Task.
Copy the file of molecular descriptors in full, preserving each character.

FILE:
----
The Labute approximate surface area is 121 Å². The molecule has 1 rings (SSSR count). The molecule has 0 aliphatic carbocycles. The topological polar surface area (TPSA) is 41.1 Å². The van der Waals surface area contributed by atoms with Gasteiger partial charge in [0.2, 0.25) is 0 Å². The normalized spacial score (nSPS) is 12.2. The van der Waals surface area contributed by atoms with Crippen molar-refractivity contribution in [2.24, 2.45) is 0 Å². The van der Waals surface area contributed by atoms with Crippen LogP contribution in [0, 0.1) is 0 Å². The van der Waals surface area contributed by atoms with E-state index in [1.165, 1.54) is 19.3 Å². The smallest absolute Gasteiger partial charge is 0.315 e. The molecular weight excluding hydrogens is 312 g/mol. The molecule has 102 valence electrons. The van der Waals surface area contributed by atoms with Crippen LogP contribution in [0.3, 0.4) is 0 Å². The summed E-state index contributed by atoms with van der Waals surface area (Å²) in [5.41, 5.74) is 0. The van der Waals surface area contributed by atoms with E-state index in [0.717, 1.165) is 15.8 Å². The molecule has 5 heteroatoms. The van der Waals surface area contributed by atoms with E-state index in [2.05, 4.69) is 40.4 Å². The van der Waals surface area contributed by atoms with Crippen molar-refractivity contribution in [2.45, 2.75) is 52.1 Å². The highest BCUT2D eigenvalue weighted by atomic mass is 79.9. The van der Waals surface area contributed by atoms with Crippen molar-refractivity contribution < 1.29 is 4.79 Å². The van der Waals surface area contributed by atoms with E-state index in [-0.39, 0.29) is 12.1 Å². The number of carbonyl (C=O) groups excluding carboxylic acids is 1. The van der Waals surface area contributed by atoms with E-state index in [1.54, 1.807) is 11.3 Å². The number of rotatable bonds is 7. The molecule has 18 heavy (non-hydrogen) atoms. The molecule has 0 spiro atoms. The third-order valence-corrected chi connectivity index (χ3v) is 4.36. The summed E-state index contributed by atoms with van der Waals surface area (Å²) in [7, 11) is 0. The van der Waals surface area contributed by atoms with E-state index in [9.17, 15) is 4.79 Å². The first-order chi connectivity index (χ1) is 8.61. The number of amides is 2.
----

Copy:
The Labute approximate surface area is 121 Å². The molecule has 1 rings (SSSR count). The molecule has 0 aliphatic carbocycles. The topological polar surface area (TPSA) is 41.1 Å². The van der Waals surface area contributed by atoms with Gasteiger partial charge in [0.2, 0.25) is 0 Å². The normalized spacial score (nSPS) is 12.2. The van der Waals surface area contributed by atoms with Crippen molar-refractivity contribution in [2.24, 2.45) is 0 Å². The van der Waals surface area contributed by atoms with Crippen LogP contribution in [0, 0.1) is 0 Å². The van der Waals surface area contributed by atoms with E-state index in [1.165, 1.54) is 19.3 Å². The smallest absolute Gasteiger partial charge is 0.315 e. The molecular weight excluding hydrogens is 312 g/mol. The molecule has 102 valence electrons. The van der Waals surface area contributed by atoms with Crippen LogP contribution in [0.3, 0.4) is 0 Å². The summed E-state index contributed by atoms with van der Waals surface area (Å²) in [5.41, 5.74) is 0. The van der Waals surface area contributed by atoms with E-state index in [0.717, 1.165) is 15.8 Å². The molecule has 5 heteroatoms. The van der Waals surface area contributed by atoms with E-state index in [2.05, 4.69) is 40.4 Å². The van der Waals surface area contributed by atoms with Crippen molar-refractivity contribution in [2.45, 2.75) is 52.1 Å². The highest BCUT2D eigenvalue weighted by atomic mass is 79.9. The van der Waals surface area contributed by atoms with Crippen molar-refractivity contribution < 1.29 is 4.79 Å². The van der Waals surface area contributed by atoms with E-state index in [-0.39, 0.29) is 12.1 Å². The number of carbonyl (C=O) groups excluding carboxylic acids is 1. The van der Waals surface area contributed by atoms with E-state index in [1.54, 1.807) is 11.3 Å². The number of rotatable bonds is 7. The molecule has 18 heavy (non-hydrogen) atoms. The molecule has 0 spiro atoms. The third-order valence-corrected chi connectivity index (χ3v) is 4.36. The summed E-state index contributed by atoms with van der Waals surface area (Å²) in [7, 11) is 0. The van der Waals surface area contributed by atoms with E-state index in [9.17, 15) is 4.79 Å². The first-order chi connectivity index (χ1) is 8.61. The number of amides is 2.